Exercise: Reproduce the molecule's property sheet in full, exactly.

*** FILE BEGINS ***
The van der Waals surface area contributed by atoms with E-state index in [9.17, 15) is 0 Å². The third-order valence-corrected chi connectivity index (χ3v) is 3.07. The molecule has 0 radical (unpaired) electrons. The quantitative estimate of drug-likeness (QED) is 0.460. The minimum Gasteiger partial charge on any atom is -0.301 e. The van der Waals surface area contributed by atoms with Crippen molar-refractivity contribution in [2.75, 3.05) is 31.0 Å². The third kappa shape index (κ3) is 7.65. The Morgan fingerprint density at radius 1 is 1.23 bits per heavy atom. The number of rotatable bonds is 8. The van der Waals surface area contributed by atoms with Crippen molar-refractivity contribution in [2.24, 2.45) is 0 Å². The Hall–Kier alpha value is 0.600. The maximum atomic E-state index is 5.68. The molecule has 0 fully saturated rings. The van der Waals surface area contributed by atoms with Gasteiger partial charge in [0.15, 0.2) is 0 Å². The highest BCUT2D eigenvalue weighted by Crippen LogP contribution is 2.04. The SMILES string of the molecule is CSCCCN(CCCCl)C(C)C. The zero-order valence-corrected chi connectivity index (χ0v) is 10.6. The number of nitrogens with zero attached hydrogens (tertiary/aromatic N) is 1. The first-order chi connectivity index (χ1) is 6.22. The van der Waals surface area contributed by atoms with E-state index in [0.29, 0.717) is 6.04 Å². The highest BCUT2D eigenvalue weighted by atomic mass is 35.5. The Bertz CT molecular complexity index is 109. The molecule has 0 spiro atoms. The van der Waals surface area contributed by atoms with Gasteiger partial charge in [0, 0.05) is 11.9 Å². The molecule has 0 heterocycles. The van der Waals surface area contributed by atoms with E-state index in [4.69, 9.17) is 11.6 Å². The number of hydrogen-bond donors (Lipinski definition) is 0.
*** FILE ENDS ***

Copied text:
The van der Waals surface area contributed by atoms with E-state index in [9.17, 15) is 0 Å². The third-order valence-corrected chi connectivity index (χ3v) is 3.07. The molecule has 0 radical (unpaired) electrons. The quantitative estimate of drug-likeness (QED) is 0.460. The minimum Gasteiger partial charge on any atom is -0.301 e. The van der Waals surface area contributed by atoms with Crippen molar-refractivity contribution in [2.75, 3.05) is 31.0 Å². The third kappa shape index (κ3) is 7.65. The Morgan fingerprint density at radius 1 is 1.23 bits per heavy atom. The number of rotatable bonds is 8. The van der Waals surface area contributed by atoms with Crippen molar-refractivity contribution in [2.24, 2.45) is 0 Å². The Hall–Kier alpha value is 0.600. The maximum atomic E-state index is 5.68. The molecule has 0 fully saturated rings. The van der Waals surface area contributed by atoms with Gasteiger partial charge in [0.15, 0.2) is 0 Å². The highest BCUT2D eigenvalue weighted by Crippen LogP contribution is 2.04. The SMILES string of the molecule is CSCCCN(CCCCl)C(C)C. The zero-order valence-corrected chi connectivity index (χ0v) is 10.6. The number of nitrogens with zero attached hydrogens (tertiary/aromatic N) is 1. The first-order chi connectivity index (χ1) is 6.22. The van der Waals surface area contributed by atoms with E-state index in [0.29, 0.717) is 6.04 Å². The highest BCUT2D eigenvalue weighted by atomic mass is 35.5. The Bertz CT molecular complexity index is 109. The molecule has 0 spiro atoms. The van der Waals surface area contributed by atoms with Gasteiger partial charge in [0, 0.05) is 11.9 Å². The molecule has 0 heterocycles. The van der Waals surface area contributed by atoms with E-state index in [4.69, 9.17) is 11.6 Å². The number of hydrogen-bond donors (Lipinski definition) is 0.